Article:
From the 1970s onward, new Muslim communities began to emerge as greater numbers of immigrant Muslims moved to the US with a very different economic and political orientation than their predecessors. Muslim immigrants who come to the US before 1965 were primarily single men who worked as unskilled labourers. Due to segregation, they were often forced to live in majority-Black neighbourhoods. There, they collaborated with Black orthodox Muslims to build multi-racial religious communities.
But that trend changed with the passage of the Immigration and Nationality Act of 1965, which abolished the earlier quota-based system and sought to recruit highly skilled labourers.
Thus, many of the Muslims who immigrated to the US after 1965 had professional backgrounds, and relocated there to work as doctors and engineers. The circumstances in the UK were, of course, very different. This speaks to the great potential that our transatlantic conversation presents. In the UK, Muslims have a kind of class solidarity that is, ostensibly, less common in the US today. What does that class solidarity make possible? The professional opportunities and resulting upward mobility afforded to many Muslim immigrants in the US served, for a time, as a kind of veil or shroud from the realities of American racial capitalism. Many immigrant Muslims naively imagined the US to be a meritocracy, where, through hard work, the American Dream was attainable by all.
While Islamophobia is widespread in the US, it is arguably less pervasive within Black communities. This is largely because there is a very real memory among Black Americans of the positive impact that Black Muslims had on Black and Brown neighbourhoods during the 1950s, 60s, 70s, and 80s. This was especially true of the Nation of Islam, but was very much true of Black orthodox Muslim communities as well. There are cases in New York City, for instance, where various Black Muslim communities were targeted by law enforcement, and Black non-Muslims rallied to defend them against the police. In one instance, when a Harlem mosque was under siege by the New York City Police Department, local residents surrounded the police and started to throw bricks and bottles at members of the NYPD. The residents of Harlem said, ‘We will not allow you to harm these Muslims who are part of our communities and who make our communities better.’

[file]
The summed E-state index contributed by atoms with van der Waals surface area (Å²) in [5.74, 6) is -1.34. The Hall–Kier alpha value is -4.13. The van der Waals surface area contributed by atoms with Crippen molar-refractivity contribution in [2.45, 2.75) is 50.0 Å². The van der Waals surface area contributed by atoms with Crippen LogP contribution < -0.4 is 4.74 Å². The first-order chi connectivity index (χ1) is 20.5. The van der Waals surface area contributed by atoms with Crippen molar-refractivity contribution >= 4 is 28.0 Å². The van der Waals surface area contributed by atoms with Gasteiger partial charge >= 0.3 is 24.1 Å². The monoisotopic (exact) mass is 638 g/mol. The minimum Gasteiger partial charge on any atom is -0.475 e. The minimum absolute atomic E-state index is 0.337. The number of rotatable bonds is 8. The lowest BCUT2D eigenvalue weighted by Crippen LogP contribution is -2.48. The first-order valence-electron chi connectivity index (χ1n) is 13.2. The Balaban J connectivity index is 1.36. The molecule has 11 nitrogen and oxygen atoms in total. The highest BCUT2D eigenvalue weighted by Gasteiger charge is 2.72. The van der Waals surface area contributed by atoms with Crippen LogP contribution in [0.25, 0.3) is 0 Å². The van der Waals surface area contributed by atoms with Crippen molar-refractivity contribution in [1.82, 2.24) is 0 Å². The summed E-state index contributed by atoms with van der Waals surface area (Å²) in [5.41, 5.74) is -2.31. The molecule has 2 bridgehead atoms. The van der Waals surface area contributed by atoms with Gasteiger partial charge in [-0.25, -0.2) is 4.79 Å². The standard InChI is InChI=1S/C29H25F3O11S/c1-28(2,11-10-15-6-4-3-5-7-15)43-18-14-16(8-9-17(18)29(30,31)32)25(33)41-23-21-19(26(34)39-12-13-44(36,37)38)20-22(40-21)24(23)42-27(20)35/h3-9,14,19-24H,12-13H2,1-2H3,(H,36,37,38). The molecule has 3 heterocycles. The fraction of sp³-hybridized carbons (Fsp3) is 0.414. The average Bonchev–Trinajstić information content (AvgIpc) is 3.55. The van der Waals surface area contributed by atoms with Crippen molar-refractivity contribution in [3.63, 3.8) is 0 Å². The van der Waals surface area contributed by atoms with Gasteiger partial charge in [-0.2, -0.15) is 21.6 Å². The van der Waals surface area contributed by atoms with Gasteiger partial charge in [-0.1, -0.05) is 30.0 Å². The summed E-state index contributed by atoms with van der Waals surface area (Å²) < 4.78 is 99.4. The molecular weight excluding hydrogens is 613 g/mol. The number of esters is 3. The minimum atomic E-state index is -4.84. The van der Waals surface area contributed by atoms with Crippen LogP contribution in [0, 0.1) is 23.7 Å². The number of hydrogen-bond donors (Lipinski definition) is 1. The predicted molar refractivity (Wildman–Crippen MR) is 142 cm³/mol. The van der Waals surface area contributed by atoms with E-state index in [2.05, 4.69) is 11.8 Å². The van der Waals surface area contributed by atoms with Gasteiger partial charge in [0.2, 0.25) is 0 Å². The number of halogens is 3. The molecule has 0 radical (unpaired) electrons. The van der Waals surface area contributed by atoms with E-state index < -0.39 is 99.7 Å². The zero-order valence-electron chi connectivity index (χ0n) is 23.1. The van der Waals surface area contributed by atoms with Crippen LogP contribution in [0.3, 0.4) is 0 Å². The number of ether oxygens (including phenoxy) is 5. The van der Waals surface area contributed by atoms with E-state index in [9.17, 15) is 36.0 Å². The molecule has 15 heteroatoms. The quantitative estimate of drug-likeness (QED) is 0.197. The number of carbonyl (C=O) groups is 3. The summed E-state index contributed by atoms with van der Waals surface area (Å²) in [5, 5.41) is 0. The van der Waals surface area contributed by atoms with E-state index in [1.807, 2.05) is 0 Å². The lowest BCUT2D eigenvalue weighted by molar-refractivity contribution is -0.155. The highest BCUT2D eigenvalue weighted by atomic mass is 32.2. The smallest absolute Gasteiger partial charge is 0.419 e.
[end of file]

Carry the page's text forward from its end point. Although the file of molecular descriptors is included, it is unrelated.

This emphasis on serving and benefiting the broader community is one of the critical sources of the power that twentieth century Black Muslim communities were able to amass. This, coupled with a concerted effort to reinvigorate an internationalist consciousness among aggrieved populations in the West, could reveal a pathway forward for resisting and combating the structures that undergird both Islamophobia and white supremacy. These structures – neoliberalism, capitalism, and neo-imperialism – are inherently transnational. Therefore, any attempt to oppose them must be transnational as well.
Part of what I find generative in facilitating a transatlantic conversation between Muslims of colour through the notion of a Muslim Atlantic is the potential it holds to help us rediscover a rich tradition of internationalism that, while based on shared notions of spirituality and morality, has the potential to bring about major political and social transformation as well. Perhaps we might discover a way to reopen the imaginative space for people to conceive of pursuing radical strategies to empower their communities, like those developed by our Black Muslim foremothers and forefathers, rather than settling for limited reforms or seeking inclusion from states and economies that are fundamentally based on white supremacy and inequality. How might we forge new strategies, based on old lessons, to empower non-state entities that are actually accountable to our communities at a grassroots level? Such entities could, like the Nation of Islam, the Dar-ul-Islam movement, and so many others, adequately secure their own communities and provide benefit to the broader society – undermining the defective logic behind current regimes of state-sponsored securitisation.